In short, the robot cargo cult can be amusing, but it can also bring damage and frustration to both researchers and laymen. Luckily with open minds and empirical knowledge we can avoid it. Next, we will discuss further the factors affecting this phenomenon.

Research Ethics

LIREC looks at crucial ethical issues of living together with robots over a long period of time. Sharing your life with a robot raises many questions in the public. Like is it safe to live around robots? What if the robot is not trusted to hold a kitchen knife? For this reason the public understanding of robots should be informed about the real research advances and that both research and popular culture could be mutually affecting each other, to reach a more sound, socially beneficial understanding about robotic technology.

In the earlier mentioned work of SICS the question “Are we living a cargo cult?” was raised. The answer was and still is: yes. The common examples that lead LIREC researchers to emphasize the importance of ethics studies to avoid the robot cargo cult are many (LIREC Deliverable 10.1: Preparatory studies and ethics for companion design). Two examples are given here to show how the research & the public can be fooled into a robot cargo cult, which can only lead to disappointment down the line.

Different Paths to A Robot Cargo Cult

Science and Research Path

Within the HRI methods that might lead to the robot cargo cult is Wizard of Oz (WOZ) method. It is an experimental method that is useful in many ways and different approaches in psychology, ergonomics and usability engineering. In robotics it is used in different studies including collaboration, perception, rehabilitation and other human-robot interaction issues. It is an effective method in various domains. However the danger of the Wizard of Oz is that it sometimes creates the illusion that the gap between implementation and design is very small; and that the implementation of the theoretical system in the experiment would be easy and straightforward, which is definitely not the case. In these situations the Wizard of Oz method is like food for the robot cargo cult, and needs to be dealt with carefully.

Disappointment Path

SICS LIREC Deliverable 10.1 started a long-term study on Pleo, the baby dinosaur as a companion to live with. Pleo is one of the most sophisticated electronic products that simulate the behavior of real-life pet. Pleo joined the life of four Swedish families, who periodically reported their experience about living with their electronic pet, Pleo.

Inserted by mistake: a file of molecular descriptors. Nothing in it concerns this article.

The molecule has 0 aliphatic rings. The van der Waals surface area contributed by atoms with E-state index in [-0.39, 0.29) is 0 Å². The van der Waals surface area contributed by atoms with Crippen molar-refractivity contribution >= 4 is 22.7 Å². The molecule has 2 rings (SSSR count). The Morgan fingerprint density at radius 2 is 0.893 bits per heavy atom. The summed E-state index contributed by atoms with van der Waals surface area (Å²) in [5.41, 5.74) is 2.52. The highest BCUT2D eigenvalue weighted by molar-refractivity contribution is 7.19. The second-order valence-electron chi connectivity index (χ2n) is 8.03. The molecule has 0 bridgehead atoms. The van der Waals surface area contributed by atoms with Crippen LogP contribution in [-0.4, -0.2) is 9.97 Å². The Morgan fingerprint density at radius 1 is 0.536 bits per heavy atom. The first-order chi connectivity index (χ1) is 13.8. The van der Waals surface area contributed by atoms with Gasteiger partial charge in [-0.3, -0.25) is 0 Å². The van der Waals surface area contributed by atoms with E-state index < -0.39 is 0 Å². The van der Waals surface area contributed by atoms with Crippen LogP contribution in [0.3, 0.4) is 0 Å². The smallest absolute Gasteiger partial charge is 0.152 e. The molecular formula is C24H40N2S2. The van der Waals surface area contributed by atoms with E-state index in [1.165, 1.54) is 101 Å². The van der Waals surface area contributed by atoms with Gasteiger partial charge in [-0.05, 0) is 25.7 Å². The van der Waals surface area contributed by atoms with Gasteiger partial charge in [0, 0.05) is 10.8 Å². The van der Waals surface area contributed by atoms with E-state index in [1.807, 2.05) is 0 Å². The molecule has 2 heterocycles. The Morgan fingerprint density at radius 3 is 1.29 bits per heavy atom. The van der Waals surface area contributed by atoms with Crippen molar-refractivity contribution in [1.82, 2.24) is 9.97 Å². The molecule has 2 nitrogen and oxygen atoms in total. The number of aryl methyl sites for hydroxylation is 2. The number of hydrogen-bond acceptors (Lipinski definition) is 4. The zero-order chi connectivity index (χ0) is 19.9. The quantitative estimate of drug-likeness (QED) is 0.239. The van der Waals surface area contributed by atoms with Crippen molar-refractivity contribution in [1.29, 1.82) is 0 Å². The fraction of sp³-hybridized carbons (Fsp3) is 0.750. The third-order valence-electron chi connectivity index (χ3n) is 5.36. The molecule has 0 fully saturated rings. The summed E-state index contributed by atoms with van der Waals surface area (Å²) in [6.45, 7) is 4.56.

In the research community it is well established that we have some expectations about technology, which in turn affects our experience with this technology (McCarthy & Wright, 2004). The families expressed confusion related to having high expectations of intelligent behavior that they didn’t experience in reality. They were disappointed when Pleo was not as interactive as they had expected it to be. They found it in a way “stupid” compared to what they imagined a robot would be. For them, Pleo should have had a much more animal-like behavior. The irony is noticeable in the difference that from a technical point of view Pleo is an advanced pet-like robot, but from a public point of view Pleo is a rather dull pet-like robot.

Distinguishing between our high expectations and the reality of the present day robots is important to be able to resolve the confusion with robots like Pleo. It might help if robotics researchers would become more engaged in public media and events, write and talk about today's advances in robotics outside of the academic and industrial circles. Being more clear and open about current research would support public understanding and knowledge, thereby re-adjusting unrealistic expectations. From such a solid knowledge foundation, we can steer the development of the field while still enjoying inspiring, ridiculous, or plainly fantastic sci-fi visions of possible futures.

Fighting the Cult Continues

To conclude, the work will continue to avoid and fight robot cargo cult by focusing on finding ways of talking & writing about robotics research and presenting it to the general public and the media. On the other hand, users are responsible to keep informed about what is realistically possible for robotics technology today and in the near future.

This way, we might get more realistic expectations of what is possible. As seen in the studies of Pleo, too high (or even unrealistic) expectations can fundamentally affect the interaction in a negative way, since people easily get disappointed.

At the end, we invite the public to base their expectations about today's robots on more solid knowledge about the field. At the same time, we urge researchers to be inspired and innovative, while being firmly grounded in scientific knowledge and social context they work within. Perhaps this will help dissolve the problematic robot cargo cultism.

Mocking Future Designs

A group of design students let their imagination loose on the question what kind of technology we might be surrounded with in the near future. Below you can find a few mock-ups.

You can also check some designs of future robots thought to be handy in the future

  • lirec/robot_cargo_cult.txt
  • Last modified: 2016-01-16 20:32
  • by nik